One of the most fascinating aspects of the rise of social media as an integral part of day to day life is the way it affects and is affected by the law.
It seems to be a near daily occurrence that a new legal question arises, and if you look back at some of the high profile stories we saw this summer- Casey Anthony, the UK riots- social media, Facebook and Twitter were front and center creating twists and turns in the legal proceedings.
It’s kind of cool we get to watch the law evolve to allow for these technologies, if a bit scary- could a morning Facebook rant get you charged for inciting a riot? Is an angry direct message harassment? If one thing has become apparent, it’s that the law has to allow for the fact services like Facebook are unlike other forms of communication- take the case of what has been dubbed “the Facebook law” in some jurisdictions.
Under the law, educators are essentially banned from any non-work-related internet contact with minors who fall under the definition of former or current students- even if that particular pupil happens to sit at the same dinner table as the teacher in question. Charol Shakeshaft, a professor of “educational leadership” at Virginia Commonwealth University, seems to think such a zero-tolerance, zero-thought law is a clever idea. She says:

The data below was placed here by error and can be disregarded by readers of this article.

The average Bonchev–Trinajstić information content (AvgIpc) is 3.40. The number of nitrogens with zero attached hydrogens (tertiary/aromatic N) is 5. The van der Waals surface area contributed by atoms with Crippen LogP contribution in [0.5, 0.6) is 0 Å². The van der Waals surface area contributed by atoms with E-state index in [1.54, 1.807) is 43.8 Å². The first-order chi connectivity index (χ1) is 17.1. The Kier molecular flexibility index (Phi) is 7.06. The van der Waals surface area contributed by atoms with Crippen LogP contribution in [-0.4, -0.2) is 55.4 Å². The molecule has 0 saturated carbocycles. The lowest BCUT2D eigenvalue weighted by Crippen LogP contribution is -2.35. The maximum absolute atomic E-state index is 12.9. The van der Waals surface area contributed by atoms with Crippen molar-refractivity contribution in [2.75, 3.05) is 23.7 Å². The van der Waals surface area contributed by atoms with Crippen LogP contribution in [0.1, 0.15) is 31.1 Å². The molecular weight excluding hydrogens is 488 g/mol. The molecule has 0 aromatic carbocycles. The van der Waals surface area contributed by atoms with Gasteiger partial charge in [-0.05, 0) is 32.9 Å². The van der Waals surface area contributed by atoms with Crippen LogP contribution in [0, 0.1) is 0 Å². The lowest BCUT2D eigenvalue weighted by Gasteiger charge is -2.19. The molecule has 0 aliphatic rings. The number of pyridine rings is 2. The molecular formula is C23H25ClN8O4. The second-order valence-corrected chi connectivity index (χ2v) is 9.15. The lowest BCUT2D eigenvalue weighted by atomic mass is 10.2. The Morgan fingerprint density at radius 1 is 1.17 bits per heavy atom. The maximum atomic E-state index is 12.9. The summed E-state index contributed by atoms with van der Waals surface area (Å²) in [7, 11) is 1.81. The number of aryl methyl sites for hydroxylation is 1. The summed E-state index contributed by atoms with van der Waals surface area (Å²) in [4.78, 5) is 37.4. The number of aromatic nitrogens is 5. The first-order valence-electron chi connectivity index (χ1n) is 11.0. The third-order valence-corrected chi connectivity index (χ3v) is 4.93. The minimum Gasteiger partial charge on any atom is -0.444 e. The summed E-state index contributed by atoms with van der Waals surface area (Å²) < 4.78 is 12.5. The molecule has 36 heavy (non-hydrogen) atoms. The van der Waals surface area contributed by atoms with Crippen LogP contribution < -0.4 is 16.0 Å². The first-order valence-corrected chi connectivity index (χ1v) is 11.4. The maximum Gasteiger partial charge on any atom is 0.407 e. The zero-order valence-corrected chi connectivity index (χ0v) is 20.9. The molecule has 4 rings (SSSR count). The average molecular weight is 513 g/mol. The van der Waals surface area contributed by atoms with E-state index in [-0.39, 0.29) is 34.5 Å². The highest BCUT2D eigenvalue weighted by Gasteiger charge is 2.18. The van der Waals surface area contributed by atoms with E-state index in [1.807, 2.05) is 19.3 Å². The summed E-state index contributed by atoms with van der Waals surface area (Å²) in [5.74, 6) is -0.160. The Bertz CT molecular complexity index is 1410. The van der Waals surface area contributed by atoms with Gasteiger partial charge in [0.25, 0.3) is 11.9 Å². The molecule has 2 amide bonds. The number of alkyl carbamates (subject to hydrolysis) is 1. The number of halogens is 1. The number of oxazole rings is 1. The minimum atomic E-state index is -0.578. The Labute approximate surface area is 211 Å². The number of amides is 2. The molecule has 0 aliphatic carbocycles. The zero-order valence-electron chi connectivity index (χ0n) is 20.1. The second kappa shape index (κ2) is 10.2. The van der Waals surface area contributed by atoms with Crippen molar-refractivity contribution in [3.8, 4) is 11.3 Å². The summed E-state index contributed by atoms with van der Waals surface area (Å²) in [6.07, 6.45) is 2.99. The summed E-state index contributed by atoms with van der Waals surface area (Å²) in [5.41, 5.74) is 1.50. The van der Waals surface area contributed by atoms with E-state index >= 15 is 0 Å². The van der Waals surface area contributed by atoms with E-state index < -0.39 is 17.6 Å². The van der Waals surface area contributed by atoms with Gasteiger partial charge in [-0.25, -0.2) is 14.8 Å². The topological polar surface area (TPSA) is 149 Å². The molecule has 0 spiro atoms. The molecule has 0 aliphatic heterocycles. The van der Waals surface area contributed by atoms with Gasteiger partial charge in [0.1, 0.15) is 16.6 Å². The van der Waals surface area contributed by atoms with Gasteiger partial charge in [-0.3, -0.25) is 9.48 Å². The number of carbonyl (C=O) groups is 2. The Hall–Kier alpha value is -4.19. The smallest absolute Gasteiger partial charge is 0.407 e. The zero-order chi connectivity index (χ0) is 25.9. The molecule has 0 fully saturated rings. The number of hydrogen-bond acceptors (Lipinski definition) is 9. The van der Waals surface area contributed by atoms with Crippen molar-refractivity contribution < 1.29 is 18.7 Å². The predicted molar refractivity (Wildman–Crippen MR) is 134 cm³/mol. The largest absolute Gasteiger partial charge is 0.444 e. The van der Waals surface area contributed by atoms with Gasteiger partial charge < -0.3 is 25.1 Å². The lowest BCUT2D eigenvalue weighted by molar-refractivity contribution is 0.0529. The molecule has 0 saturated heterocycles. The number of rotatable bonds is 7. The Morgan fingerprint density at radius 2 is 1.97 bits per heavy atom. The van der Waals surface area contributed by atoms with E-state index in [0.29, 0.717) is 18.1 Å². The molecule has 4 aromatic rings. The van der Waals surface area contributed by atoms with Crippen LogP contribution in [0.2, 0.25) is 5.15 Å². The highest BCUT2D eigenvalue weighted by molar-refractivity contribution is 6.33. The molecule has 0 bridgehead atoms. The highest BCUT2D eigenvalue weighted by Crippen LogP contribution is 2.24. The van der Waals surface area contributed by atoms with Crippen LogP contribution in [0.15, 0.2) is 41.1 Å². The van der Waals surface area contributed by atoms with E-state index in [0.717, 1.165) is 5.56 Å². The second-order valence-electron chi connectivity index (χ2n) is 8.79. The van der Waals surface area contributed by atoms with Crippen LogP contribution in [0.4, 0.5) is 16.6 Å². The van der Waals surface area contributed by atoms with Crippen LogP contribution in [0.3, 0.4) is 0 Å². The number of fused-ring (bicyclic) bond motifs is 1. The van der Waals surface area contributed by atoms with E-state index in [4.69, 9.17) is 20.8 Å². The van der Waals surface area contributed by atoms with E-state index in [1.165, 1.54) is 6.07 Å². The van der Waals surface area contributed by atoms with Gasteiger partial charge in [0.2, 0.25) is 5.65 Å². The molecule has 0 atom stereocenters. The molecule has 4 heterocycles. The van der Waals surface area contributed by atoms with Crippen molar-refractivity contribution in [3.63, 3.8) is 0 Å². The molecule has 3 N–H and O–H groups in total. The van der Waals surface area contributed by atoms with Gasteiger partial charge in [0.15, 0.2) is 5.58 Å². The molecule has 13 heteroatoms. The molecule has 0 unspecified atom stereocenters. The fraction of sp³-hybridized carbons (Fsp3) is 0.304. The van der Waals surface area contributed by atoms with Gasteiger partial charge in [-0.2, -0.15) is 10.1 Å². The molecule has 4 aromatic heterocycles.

“Exclusive and private contact with your students isn’t educationally necessary,” she told the site. “In the same way that in a school we would say, ‘No, you may not lock yourself into a room with a student,’ this law effectively says, ‘No you may not lock yourself into a website where only you can get to the student.’”
Teacher Christina Thomas of Ladue, Missouri is challenging the law. Thomas is being represented by the ACLU, and her team contends the teacher’s 1st and 14th Amendment rights have been violated and that “there are better ways to prevent teacher misconduct than infringing on free speech by blocking contact on social media sites.”
The rub is that similar cases have yielded wildly variant outcomes in court– some judges come down strongly on the side of free speech, where some seem to be of the opinion that new technologies breed new interpretations of the law.
Do you think laws like this are necessary, or do they infringe on your rights?